With two above-the-rim lob threats for Luka to target, Dallas’ pick-and-roll game is almost unstoppable. Follow the playmaker and his diving big to the paint, and the shooters flanking the action will be open. Stay home on the outside, and Lively and Gafford will destroy the rim.

    And over the course of the Finals, the younger threat is going to slowly take over some of Gafford’s playing time.

    Right now, the minutes are split pretty evenly, but Lively is a bit more active on the offensive boards, and he’s had a massively positive impact on Dallas’ point differential this postseason.

    On the game’s biggest and brightest stage, when the margins are usually thin, slight edges, like the one Lively has as an offensive rebounder, can make a big difference.

    Right now, he’s averaging 8.5 points and 7.1 rebounds in 21.5 minutes. Those marks will creep over double-figures in the Finals, which is pretty remarkable for a rookie. Only nine players in NBA history pulled off that feat in their first year, and the most recent was Magic Johnson in 1980.

    In hindsight, the Mavericks’ decision to blatantly and explicitly tank to hang onto their 2023 first-round pick was a good one.

The Celtics Will Push It to Game 7…

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    Payton Pritchard and Jaylen Brown

    Payton Pritchard and Jaylen BrownDavid L. Nemec/NBAE via Getty Images

    The Celtics had a spectacular regular season.

    Beyond going 64-18, Boston’s 10.8 SRS (which combines point differential and strength of schedule) ranks fifth in NBA history.

    The teams ahead of them on that list—the 1970-71 Milwaukee Bucks, 1995-96 Chicago Bulls, 1971-72 Los Angeles Lakers and 2016-17 Golden State Warriors—are all legendary.

    And that doesn’t even begin to put their regular season in proper context.

    Sean Grande @SeanGrandePBP

    Here you go….

    This is a juggernaut. Make no mistake about it. And even with Dallas on fire, Kristaps Porziņģis either out or potentially compromised for the Finals and Boston seemingly prone to letdowns (they dropped games to the injured and inferior Miami Heat and Cleveland Cavaliers, and almost did the same against the Indiana Pacers in Game 3), the Celtics will still get to at least three wins in this series.

    Jaylen Brown is scoring with both volume (25.0 points per game) and efficiency (a 59.6 effective field-goal percentage). Derrick White is averaging 17.8 points and 3.4 threes, while shooting 40.7 percent from deep. And Boston is getting timely contributions from all over the rest of the rotation.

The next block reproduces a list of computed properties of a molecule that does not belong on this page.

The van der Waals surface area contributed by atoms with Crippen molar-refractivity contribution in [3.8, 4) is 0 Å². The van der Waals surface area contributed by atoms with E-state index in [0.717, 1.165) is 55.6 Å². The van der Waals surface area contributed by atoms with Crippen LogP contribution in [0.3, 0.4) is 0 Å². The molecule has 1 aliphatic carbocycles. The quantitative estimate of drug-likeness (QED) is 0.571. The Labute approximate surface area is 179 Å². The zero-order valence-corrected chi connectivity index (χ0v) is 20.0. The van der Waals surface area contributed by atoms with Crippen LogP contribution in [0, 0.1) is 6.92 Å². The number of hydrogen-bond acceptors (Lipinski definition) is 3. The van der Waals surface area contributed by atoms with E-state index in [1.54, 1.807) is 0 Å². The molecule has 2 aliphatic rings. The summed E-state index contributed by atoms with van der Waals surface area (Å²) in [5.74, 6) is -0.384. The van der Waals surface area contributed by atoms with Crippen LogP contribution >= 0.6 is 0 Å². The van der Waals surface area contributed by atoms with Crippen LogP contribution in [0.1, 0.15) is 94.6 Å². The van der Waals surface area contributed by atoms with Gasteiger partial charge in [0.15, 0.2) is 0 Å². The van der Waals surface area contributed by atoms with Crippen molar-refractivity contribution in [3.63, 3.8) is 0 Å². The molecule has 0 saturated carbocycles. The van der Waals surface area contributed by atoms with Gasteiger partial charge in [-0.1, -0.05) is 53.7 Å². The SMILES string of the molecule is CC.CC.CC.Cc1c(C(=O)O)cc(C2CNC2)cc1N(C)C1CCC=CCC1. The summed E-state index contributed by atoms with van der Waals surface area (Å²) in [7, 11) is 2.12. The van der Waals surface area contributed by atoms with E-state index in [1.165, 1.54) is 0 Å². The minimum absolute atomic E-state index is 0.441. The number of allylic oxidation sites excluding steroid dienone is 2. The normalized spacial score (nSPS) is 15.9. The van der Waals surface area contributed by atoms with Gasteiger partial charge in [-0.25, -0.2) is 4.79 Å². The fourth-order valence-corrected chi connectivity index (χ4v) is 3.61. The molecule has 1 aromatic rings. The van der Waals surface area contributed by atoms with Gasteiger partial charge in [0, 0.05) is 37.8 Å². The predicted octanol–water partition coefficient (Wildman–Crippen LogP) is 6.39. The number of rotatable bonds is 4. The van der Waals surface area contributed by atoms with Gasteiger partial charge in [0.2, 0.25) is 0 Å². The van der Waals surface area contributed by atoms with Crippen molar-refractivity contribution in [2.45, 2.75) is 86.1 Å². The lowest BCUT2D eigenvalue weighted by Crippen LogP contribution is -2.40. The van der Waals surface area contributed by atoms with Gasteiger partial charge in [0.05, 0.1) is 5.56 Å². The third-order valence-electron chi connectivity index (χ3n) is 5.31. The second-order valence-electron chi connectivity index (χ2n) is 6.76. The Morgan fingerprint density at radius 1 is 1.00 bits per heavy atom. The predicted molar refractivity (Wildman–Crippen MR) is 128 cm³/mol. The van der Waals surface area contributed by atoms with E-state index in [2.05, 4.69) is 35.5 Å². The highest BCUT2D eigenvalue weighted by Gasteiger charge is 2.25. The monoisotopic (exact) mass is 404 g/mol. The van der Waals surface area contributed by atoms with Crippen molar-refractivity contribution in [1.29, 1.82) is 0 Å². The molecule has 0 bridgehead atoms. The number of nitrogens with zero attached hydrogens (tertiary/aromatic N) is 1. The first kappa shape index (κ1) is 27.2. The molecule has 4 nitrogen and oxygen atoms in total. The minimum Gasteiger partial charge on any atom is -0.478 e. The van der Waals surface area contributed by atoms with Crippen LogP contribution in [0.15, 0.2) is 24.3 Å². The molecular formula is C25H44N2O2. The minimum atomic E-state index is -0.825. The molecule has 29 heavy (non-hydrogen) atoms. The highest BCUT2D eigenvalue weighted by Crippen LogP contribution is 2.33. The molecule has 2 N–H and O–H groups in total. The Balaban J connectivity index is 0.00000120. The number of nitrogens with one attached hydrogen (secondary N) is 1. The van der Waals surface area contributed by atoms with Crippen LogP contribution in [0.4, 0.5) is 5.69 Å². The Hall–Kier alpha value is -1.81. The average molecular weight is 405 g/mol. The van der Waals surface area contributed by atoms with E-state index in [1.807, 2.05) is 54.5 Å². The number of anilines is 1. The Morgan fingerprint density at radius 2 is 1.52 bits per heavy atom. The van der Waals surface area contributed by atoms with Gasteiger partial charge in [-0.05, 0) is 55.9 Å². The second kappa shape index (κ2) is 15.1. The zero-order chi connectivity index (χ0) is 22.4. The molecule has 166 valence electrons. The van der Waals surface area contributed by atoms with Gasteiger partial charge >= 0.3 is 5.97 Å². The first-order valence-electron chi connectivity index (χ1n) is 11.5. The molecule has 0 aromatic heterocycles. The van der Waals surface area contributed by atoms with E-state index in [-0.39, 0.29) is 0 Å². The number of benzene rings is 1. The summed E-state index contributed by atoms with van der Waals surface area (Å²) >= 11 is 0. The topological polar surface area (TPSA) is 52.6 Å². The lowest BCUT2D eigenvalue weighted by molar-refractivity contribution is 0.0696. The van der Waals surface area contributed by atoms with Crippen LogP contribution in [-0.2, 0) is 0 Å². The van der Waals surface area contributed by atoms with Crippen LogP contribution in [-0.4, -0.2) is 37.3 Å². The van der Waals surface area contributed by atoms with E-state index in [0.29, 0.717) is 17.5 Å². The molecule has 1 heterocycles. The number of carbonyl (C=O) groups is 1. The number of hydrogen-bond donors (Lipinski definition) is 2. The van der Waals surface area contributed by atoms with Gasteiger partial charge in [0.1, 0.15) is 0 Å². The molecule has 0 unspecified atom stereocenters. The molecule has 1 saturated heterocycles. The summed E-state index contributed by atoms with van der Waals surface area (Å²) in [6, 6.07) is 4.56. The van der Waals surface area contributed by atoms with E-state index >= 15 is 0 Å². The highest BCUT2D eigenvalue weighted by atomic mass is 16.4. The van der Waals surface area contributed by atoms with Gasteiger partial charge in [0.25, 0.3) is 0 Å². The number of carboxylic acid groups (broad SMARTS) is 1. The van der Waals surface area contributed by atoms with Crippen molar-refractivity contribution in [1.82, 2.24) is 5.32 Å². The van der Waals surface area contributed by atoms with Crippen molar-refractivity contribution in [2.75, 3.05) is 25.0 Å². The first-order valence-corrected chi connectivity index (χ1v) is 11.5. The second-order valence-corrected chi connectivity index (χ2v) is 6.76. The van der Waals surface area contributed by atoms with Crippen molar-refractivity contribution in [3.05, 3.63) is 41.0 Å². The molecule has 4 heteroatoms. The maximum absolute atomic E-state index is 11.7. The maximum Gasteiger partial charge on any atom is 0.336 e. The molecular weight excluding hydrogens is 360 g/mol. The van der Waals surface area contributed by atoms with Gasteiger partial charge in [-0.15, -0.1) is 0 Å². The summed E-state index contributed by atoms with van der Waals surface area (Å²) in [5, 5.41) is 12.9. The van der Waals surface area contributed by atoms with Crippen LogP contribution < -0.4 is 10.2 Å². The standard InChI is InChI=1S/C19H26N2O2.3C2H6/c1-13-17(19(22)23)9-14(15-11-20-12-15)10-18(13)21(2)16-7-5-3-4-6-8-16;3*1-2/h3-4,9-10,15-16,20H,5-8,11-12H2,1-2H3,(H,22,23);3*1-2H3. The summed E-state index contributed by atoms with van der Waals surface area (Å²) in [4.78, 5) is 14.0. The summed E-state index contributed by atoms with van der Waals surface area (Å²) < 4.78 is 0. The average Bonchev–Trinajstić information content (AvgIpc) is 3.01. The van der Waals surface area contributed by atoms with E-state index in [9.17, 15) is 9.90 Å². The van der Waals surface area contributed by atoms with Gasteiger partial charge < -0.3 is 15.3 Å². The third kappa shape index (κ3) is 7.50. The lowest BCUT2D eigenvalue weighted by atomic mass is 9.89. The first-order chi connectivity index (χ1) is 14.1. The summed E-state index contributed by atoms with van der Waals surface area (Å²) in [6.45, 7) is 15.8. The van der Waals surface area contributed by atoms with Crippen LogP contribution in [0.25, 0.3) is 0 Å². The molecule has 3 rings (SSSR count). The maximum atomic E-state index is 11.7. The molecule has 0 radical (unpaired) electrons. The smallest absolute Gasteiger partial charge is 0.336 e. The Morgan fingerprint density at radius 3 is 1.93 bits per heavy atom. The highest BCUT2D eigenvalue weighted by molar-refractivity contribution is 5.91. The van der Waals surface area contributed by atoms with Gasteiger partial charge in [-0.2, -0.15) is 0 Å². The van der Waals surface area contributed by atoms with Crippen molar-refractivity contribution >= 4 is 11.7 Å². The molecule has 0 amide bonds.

The Mavs’ defense has been crucial in getting them to where they are, but they’re not shutting this three-point-heavy attack down altogether.

…but the Mavericks Will Claim the NBA Title on the Road

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    Luka Dončić and Kyrie Irving

    Luka Dončić and Kyrie IrvingJesse D. Garrabrant/NBAE via Getty Images

    You can look at the difference in the Eastern and Western Conference playoffs a couple different ways.

    On one hand, the depth of the West and the competitiveness of almost every series could have the Mavs feeling pretty exhausted and beaten up by the time the Finals start.

    Boston’s been able to cruise past the Heat without Jimmy Butler, the Cavaliers without Jarrett Allen and, for a few games, Donovan Mitchell and the Pacers, who were missing Tyrese Haliburton in Game 3.

    The Celtics should be fresh.

    will jones ⚒️ @Will_d_jones

    The Celtics showing up to the finals vs whoever comes out of the West

    On the other hand, Dallas is battle-tested and -hardened. Wrapping up the Wolves series in five games earned them a little extra rest, too. And right now, the Mavericks seem to have a solve for everything the league’s best and most physical defense is throwing at them.

    As TNT’s Reggie Miller noted during Game 3 when he compared them to Mariano Rivera and Dennis Eckersley, Dallas has the two best closers left standing in Dončić and Kyrie Irving. Those two are surrounded with size (thanks in large part to the acquisitions of Gafford and Washington), defensive versatility and talent that knows it’s there to lift the stars.

    When these games get tight (and they will) Luka and Kyrie will make just enough more plays than Tatum, Brown and White to win this series in seven.